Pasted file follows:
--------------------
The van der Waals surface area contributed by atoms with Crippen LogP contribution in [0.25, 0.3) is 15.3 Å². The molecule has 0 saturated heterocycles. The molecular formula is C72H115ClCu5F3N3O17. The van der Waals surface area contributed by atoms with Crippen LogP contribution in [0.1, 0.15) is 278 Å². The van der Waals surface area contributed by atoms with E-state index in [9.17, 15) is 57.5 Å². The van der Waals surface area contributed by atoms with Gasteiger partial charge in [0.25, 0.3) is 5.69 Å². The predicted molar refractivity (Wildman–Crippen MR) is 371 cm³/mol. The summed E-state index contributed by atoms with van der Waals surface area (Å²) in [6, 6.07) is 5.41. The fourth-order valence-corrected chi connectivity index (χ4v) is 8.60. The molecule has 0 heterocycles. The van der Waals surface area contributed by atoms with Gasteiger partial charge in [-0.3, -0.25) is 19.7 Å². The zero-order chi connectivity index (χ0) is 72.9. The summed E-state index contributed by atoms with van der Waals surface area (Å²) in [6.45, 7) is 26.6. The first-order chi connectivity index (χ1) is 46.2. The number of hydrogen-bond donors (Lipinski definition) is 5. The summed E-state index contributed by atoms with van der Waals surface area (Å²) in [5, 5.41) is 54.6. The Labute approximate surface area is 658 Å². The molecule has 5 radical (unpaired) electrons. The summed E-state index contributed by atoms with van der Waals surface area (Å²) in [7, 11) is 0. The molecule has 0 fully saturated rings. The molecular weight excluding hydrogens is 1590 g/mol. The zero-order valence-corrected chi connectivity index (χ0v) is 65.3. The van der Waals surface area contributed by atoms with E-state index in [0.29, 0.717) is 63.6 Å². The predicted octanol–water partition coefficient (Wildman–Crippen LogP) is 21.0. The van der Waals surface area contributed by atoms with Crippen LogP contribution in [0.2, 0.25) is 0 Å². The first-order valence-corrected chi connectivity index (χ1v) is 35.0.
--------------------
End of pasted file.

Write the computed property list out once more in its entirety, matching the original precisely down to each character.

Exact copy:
The van der Waals surface area contributed by atoms with Crippen LogP contribution in [0.25, 0.3) is 15.3 Å². The molecule has 0 saturated heterocycles. The molecular formula is C72H115ClCu5F3N3O17. The van der Waals surface area contributed by atoms with Crippen LogP contribution in [0.1, 0.15) is 278 Å². The van der Waals surface area contributed by atoms with E-state index in [9.17, 15) is 57.5 Å². The van der Waals surface area contributed by atoms with Gasteiger partial charge in [0.25, 0.3) is 5.69 Å². The predicted molar refractivity (Wildman–Crippen MR) is 371 cm³/mol. The summed E-state index contributed by atoms with van der Waals surface area (Å²) in [6, 6.07) is 5.41. The fourth-order valence-corrected chi connectivity index (χ4v) is 8.60. The molecule has 0 heterocycles. The van der Waals surface area contributed by atoms with Gasteiger partial charge in [-0.3, -0.25) is 19.7 Å². The zero-order chi connectivity index (χ0) is 72.9. The summed E-state index contributed by atoms with van der Waals surface area (Å²) in [6.45, 7) is 26.6. The first-order chi connectivity index (χ1) is 46.2. The number of hydrogen-bond donors (Lipinski definition) is 5. The summed E-state index contributed by atoms with van der Waals surface area (Å²) in [5, 5.41) is 54.6. The Labute approximate surface area is 658 Å². The molecule has 5 radical (unpaired) electrons. The summed E-state index contributed by atoms with van der Waals surface area (Å²) in [7, 11) is 0. The molecule has 0 fully saturated rings. The molecular weight excluding hydrogens is 1590 g/mol. The zero-order valence-corrected chi connectivity index (χ0v) is 65.3. The van der Waals surface area contributed by atoms with E-state index in [0.29, 0.717) is 63.6 Å². The predicted octanol–water partition coefficient (Wildman–Crippen LogP) is 21.0. The van der Waals surface area contributed by atoms with Crippen LogP contribution in [0.2, 0.25) is 0 Å². The first-order valence-corrected chi connectivity index (χ1v) is 35.0.